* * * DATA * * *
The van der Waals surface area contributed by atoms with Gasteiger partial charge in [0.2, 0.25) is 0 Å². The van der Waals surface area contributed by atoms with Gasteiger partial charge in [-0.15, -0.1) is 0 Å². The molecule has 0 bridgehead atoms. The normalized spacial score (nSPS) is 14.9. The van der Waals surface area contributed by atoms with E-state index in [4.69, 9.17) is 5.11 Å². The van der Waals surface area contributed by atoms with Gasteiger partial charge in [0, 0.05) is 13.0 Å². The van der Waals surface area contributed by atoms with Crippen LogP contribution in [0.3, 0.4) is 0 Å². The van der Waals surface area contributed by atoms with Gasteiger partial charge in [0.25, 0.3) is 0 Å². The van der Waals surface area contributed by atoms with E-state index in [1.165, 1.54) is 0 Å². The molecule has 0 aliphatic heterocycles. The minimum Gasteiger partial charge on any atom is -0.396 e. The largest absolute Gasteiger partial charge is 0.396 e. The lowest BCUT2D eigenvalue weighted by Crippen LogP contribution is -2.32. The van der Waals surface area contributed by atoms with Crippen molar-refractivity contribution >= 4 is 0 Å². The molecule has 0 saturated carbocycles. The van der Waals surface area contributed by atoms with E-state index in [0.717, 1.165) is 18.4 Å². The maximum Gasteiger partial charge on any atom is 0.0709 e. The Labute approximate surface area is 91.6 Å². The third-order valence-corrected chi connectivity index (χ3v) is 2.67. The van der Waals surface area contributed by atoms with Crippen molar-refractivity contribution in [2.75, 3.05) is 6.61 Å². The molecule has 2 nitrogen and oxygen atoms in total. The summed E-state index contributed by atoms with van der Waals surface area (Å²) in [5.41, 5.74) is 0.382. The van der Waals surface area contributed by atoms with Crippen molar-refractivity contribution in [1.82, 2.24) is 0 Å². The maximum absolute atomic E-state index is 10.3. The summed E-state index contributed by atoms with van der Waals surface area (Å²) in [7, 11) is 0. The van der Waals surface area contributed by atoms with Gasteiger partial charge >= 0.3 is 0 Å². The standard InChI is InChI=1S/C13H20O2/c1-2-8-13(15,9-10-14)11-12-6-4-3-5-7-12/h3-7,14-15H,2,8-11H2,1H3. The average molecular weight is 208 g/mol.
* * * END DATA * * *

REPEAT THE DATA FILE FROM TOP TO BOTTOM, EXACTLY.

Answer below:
The van der Waals surface area contributed by atoms with Gasteiger partial charge in [0.2, 0.25) is 0 Å². The van der Waals surface area contributed by atoms with Gasteiger partial charge in [-0.15, -0.1) is 0 Å². The molecule has 0 bridgehead atoms. The normalized spacial score (nSPS) is 14.9. The van der Waals surface area contributed by atoms with E-state index in [4.69, 9.17) is 5.11 Å². The van der Waals surface area contributed by atoms with Gasteiger partial charge in [0, 0.05) is 13.0 Å². The van der Waals surface area contributed by atoms with Crippen LogP contribution in [0.3, 0.4) is 0 Å². The van der Waals surface area contributed by atoms with Gasteiger partial charge in [0.25, 0.3) is 0 Å². The van der Waals surface area contributed by atoms with E-state index in [1.165, 1.54) is 0 Å². The molecule has 0 aliphatic heterocycles. The minimum Gasteiger partial charge on any atom is -0.396 e. The largest absolute Gasteiger partial charge is 0.396 e. The lowest BCUT2D eigenvalue weighted by Crippen LogP contribution is -2.32. The van der Waals surface area contributed by atoms with Crippen molar-refractivity contribution >= 4 is 0 Å². The molecule has 0 saturated carbocycles. The van der Waals surface area contributed by atoms with E-state index in [0.717, 1.165) is 18.4 Å². The maximum Gasteiger partial charge on any atom is 0.0709 e. The Labute approximate surface area is 91.6 Å². The third-order valence-corrected chi connectivity index (χ3v) is 2.67. The van der Waals surface area contributed by atoms with Crippen molar-refractivity contribution in [2.75, 3.05) is 6.61 Å². The molecule has 2 nitrogen and oxygen atoms in total. The summed E-state index contributed by atoms with van der Waals surface area (Å²) in [5.41, 5.74) is 0.382. The van der Waals surface area contributed by atoms with Crippen molar-refractivity contribution in [1.82, 2.24) is 0 Å². The maximum absolute atomic E-state index is 10.3. The summed E-state index contributed by atoms with van der Waals surface area (Å²) in [7, 11) is 0. The van der Waals surface area contributed by atoms with Gasteiger partial charge >= 0.3 is 0 Å². The standard InChI is InChI=1S/C13H20O2/c1-2-8-13(15,9-10-14)11-12-6-4-3-5-7-12/h3-7,14-15H,2,8-11H2,1H3. The average molecular weight is 208 g/mol.